When we develop such a tightly-knit community in our classroom or in our school, we begin to realize that we are all in this together, that we should be there for each other through thick and thin, in sickness and in health, so to speak. We realize that we are not only responsible for learning from our own mistakes, but that our mistakes may be beneficial for others to learn from, as well. We understand that we can catch each other's falls, that we can guard one another from disaster, and that we can encourage each other through our applause and our positive demeanor.
In the past few days, I've written about the seriousness of our expectations. I've written about the importance of learning the details involved in giving and receiving respect - something our world desperately needs in the 21st Century. As we go through our "Boot Camp" and as we learn to "aggressively" address visitors to our classroom, we must also learn to balance those stringent and strict essential expectations with compassion, passion, gentleness, peace, and joy. I realize I can be full of platitudes sometimes, but there you go; that's the passion I have for my career. Every year, even after 25 of them, I envision the next year as being the perfect one. At the same time, I fully realize how hard it can be to direct students onto a positive pathway, keep them there, and hopefully propel them forward in such a way that they will not veer from it.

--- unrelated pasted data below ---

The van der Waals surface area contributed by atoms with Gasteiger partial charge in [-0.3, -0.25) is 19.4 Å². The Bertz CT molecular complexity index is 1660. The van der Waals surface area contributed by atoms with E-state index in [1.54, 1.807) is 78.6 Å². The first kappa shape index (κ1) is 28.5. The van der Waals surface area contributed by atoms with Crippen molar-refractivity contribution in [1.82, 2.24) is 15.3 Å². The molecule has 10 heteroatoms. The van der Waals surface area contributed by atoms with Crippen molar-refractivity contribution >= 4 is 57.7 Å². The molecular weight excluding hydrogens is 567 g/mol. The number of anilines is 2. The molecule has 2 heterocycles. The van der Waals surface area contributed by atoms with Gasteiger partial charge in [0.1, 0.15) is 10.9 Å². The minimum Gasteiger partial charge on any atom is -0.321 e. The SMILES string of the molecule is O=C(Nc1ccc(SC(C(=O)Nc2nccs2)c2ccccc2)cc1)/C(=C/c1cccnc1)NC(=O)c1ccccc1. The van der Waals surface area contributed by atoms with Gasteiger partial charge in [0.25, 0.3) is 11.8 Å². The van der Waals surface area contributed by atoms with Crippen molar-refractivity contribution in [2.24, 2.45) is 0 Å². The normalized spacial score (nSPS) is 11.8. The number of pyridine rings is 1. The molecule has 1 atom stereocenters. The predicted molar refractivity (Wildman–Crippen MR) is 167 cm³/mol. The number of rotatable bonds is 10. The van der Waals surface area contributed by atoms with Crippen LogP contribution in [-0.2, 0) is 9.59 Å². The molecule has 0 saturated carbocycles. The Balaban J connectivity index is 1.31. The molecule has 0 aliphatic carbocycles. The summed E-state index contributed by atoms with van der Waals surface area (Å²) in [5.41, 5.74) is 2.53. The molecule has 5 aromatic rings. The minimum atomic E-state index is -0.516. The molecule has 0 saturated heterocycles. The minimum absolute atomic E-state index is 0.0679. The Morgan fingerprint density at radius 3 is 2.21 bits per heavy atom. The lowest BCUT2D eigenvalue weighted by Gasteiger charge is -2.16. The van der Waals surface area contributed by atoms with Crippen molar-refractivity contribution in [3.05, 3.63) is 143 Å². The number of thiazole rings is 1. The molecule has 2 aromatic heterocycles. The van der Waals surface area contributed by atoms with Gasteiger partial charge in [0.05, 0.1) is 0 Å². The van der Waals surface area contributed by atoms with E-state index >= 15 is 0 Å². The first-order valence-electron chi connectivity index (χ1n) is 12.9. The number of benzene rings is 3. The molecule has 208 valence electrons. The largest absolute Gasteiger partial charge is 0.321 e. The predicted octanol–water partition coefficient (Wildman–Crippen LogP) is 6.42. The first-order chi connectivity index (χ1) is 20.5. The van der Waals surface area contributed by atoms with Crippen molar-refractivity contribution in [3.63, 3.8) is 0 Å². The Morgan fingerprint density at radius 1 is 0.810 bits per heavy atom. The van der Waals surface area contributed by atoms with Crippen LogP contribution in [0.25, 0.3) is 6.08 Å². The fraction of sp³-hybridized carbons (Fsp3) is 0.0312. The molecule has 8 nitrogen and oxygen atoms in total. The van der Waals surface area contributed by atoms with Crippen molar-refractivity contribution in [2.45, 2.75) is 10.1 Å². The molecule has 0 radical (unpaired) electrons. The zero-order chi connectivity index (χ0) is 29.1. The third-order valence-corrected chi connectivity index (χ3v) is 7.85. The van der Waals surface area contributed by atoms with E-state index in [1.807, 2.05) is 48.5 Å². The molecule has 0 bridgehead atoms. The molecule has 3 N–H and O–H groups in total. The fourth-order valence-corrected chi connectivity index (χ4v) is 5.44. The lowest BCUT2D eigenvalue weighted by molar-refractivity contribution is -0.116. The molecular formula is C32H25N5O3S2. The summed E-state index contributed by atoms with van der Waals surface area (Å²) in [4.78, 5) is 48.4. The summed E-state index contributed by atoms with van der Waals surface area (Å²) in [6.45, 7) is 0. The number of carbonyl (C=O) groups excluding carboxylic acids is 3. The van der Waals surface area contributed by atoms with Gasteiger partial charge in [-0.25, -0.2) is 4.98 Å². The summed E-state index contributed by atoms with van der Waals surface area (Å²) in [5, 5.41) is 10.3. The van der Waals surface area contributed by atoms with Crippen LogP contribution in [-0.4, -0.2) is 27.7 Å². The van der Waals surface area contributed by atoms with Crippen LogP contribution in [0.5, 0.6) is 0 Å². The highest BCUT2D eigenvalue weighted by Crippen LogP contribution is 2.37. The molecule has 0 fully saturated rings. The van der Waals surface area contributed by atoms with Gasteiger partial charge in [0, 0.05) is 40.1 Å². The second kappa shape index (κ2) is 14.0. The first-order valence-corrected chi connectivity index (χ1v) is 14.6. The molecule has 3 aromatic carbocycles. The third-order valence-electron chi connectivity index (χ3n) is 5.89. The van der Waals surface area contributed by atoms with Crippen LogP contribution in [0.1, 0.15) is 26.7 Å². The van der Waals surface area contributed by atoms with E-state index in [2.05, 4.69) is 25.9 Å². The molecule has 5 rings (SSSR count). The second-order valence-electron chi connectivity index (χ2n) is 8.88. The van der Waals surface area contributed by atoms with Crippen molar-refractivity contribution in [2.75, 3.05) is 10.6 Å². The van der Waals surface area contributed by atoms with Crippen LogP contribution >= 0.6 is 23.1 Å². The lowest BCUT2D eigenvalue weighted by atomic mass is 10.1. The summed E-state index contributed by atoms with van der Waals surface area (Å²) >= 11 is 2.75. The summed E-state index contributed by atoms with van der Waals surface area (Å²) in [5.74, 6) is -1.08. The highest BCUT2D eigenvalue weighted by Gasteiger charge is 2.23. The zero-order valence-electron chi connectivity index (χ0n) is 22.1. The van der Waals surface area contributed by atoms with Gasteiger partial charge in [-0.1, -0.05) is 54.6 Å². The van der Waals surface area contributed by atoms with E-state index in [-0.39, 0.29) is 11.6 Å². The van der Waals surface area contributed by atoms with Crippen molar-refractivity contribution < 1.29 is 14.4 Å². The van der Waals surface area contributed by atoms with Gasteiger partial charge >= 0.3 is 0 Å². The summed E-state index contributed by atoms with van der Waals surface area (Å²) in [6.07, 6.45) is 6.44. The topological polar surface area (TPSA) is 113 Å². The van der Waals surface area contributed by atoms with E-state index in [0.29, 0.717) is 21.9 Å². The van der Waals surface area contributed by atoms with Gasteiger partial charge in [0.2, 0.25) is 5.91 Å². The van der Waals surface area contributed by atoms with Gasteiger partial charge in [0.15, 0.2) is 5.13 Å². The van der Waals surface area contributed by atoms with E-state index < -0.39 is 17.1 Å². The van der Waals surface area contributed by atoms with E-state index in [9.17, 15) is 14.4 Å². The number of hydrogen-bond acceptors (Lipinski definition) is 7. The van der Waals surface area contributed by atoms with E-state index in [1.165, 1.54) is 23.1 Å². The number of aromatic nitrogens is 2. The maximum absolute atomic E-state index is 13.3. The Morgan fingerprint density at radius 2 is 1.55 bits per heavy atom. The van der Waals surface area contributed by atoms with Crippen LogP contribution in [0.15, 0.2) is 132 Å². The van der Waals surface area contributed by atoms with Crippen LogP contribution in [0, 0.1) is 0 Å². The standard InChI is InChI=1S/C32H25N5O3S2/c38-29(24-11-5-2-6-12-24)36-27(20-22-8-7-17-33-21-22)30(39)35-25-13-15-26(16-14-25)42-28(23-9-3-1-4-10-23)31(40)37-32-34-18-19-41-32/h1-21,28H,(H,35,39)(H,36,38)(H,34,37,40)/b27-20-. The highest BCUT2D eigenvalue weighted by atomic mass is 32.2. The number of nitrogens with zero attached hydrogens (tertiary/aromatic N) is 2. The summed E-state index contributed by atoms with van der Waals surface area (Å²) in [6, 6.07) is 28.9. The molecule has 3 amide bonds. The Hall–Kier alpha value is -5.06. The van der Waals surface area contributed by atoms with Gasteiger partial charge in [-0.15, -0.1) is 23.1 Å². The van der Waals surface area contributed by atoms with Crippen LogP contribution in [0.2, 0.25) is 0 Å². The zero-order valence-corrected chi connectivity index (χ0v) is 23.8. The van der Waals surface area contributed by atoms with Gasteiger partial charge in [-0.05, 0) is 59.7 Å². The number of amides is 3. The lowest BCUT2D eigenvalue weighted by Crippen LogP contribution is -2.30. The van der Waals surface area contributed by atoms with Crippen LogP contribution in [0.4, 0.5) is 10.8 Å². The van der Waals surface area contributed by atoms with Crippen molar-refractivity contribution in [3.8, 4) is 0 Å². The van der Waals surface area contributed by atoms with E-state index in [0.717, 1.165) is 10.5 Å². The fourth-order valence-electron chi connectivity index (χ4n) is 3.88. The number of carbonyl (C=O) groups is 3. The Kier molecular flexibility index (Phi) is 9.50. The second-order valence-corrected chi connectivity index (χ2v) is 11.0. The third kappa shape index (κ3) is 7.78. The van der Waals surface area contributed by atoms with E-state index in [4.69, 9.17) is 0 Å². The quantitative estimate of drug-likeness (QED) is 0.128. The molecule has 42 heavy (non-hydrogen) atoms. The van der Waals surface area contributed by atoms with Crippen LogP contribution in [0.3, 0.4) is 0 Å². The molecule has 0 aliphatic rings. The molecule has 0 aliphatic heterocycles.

While I emphasize those expectations and manners, at the same time I present lessons in new and innovative ways. I tell my students that this year will not be like the rest, that my methods can be different - interesting, off-the-wall, and even experimental at times. I present information to them in creative ways, hopefully instilling creativity in my students along the way. I take advantage of our technology and integrate all the subjects into single, focused units. Students do not expect to open textbooks and answer questions at the end of each chapter. They should not expect straight lectures. Instead, I let them discover their own objectives and develop their own skills whenever possible. They work cooperatively with their peers.
And they are allowed to talk and laugh, as long as things don't get out of control. We sing and dance. We high five and fist bump. We tease and play. And in the middle of it all, ideally, my fourth graders blossom and prosper, socially and academically.